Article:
LAURENCE SCHMECKEBIER, Ivan Meštrović, Sculptor and Patriot. Syracuse, N.Y.: Syracuse University Press. 1959.
This is the third book on the great Croatian sculptor published by Syracuse University Press. The first one was the monumental volume The Sculpture of Ivan Meštrović, published in 1948, which contains 158 full-page plates of the works of Meštrović, a short biography by Harry H. Hilberry, and a bibliography of writings on Meštrović and his art. The second was The Life of Christ, ten panels in wood by Ivan Meštrović.
The present volume is prepared by Laurence Schmeckebier, Director of the School of Arts at Syracuse University. It contains: Biographical Sketch of 47 pages, Chronology of the sculptor's life and works, list of illustrations, and two hundred illustrations.
The illustrations include many recent works that appear in a book for the first time. Some of these are: Mila Gojsalić, plaster, over life-size, 1957; John the Baptist, plaster, over life-size, 1954; Andrija Kačić-Miošić, bronze, life-size, 1957; Girls with Musical Instruments, mahagony, 6 ft. by 31/2, 1957; Madonna and Child, mahagony, life-size, 1957; Contemplation, walnut, life-size, 1952; The Guslar, walnut, life-size, 1954; Portrait of President Everett N. Case, bronze, over life-size, 1954; Portrait of Chancellor William P. Tolley, bronze, over life-size, 1954; Portrait of I. A. O'Shaughnessy, bronze, life-size, 1956; Portrait of F. C. Morgan, bronze, over life-size, 1957; Pope Pius XII, bronze, over life-size, 1957; Prophet Jeremiah, limestone, life-size, 1952; Blind Homer, plaster, life-size, 1956; St. Anthony, bronze, life-size, 1953; St. Jerome, bronze, life-size, 1955; St. Cristopher, plaster; over life-size, 1955; Jacob's well, bronze, over life-size, 1957; Man and Freedom, bronze, 24 ft. high, 1953; Crucifixion, lime-stone, 8 ft. by 22 ft., 1956; Crucifixion, mahagony, over life-size, 1957; Father Lopez Memorial, bronze, 11 ft. high, on green granite base, 1958; Mary, the Immaculate Queen of the Universe, limestone relief, 17 ft. 9 in. high, 1957; Pietá, bronze, over life-size, 1958. This partial list shows that Meštrović, at the age of seventy-five is creatively producing at a rate equal to the revolutionary success of his early period.
The Biographical Sketch written by Professor Schmeckebier is one of the most complete and accurate accounts of Meštrović's life and work in the English language. It will, no doubt, serve as an authoritative reference for future historians of art. The author emphasizes the well known characteristics of Meštrović's works: the unbelievable power, inspired grandeur and monumentality of his figures; his sense of form and his ability to interpret that form with force in heroic concepts; a classical balance between vigor and dignity; his interest in the strong and dedicated, characters whom he saw as prophets of his people; his interest in biblical subjects which stems from the artist's belief in the enduring values of the spiritual. ("One must be in love with eternity" wrote Meštrović in 1922). Schmeckebier points out that Meštrović stood apart from the stylistic groups and categories; he was neither an impressionist nor an expressionist. Schmeckebier writes: "He was a Croatian, and what he tried to express was rooted in the heart and soil of his homeland. Its successful achievement, however, was not in the one language, but rather in that of all humanity" (p. 5).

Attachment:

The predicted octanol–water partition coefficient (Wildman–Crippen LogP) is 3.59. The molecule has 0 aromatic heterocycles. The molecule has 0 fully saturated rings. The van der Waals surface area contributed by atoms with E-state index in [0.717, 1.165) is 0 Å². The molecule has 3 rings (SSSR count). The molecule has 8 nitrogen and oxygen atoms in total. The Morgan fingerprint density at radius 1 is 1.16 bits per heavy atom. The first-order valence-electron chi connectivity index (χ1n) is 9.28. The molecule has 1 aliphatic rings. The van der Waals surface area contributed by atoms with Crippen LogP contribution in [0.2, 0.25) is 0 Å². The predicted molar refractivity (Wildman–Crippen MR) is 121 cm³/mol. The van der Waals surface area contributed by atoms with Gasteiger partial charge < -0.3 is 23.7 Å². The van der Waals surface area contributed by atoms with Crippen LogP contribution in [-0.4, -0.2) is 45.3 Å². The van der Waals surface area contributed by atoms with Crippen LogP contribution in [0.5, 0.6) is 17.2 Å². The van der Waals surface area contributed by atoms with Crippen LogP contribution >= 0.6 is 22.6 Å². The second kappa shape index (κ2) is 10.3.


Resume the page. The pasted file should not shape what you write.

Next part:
A large part of the Sketch deals with Meštrovič's political activities. "For good or evil — writes the author — in Meštrović's career art and politics went hand in hand". In describing the artist's role in the establishment of Yugoslavia, Schmeckebier writes: "During the interwar years most of the ministers, the vast majority of the diplomatic posts, and nearly all the leading military positions were held by Serbs. Meštrovič had worked for the establishment of a "Yugoslav federation within which the Serbs, Croats and Slovenes would be equal partners and he, as a true patriot, actively opposed Serbian hegemony in the new state. He was alarmed by the bitter Serbo-Croatian conflict and felt that, unless the conflict was settled in a mutually satisfactory manner, it would lead Yugoslavia to disaster" (pp. 28-29).
The passage on p. 36, in which he describes the events in Croatia after the collapse of Yugoslavia, contain statements which may be construed in a way Professor Schmeckebier, I am sure, did not intend. Thus the epithet "local Quisling" is hardly applicable to Pavelić as the situation in Croatia was unlike that in Norway. By referring to Pavelić's career as "infamous", the author was justifiably voicing his condemnation of certain acts of Pavelić's regime during the war years, but did not intend to attach the stigma of infamy to the struggle of the Croatian people for their own independent state. Before the war the Ustaša movement was looked upon by the Croatian people as the most dynamic expression of their demand for independence from Serbia; it was organized, as Professor Schmeckebier himself points out, after the assasination of Stjepan Radić and other leaders of the Croat Peasant Party in the Belgrade Parliament "as a reaction to the continued terrorism and oppression of the Belgrade Serbian regime" (p. 36). Terrorism and political assassinations as political weapons are justly abhored in the Anglo-Saxon world with its long tradition of democracy. These methods, however, have been quite common in dictatorships, in which such methods, alas, are the only methods available to the opposition. Professor Schmeckebier's judiciousness, sense of fairness and sympathy for the Croatian people are apparent on every page of this book and the above remarks were not meant to be a criticism, but rather a clarification.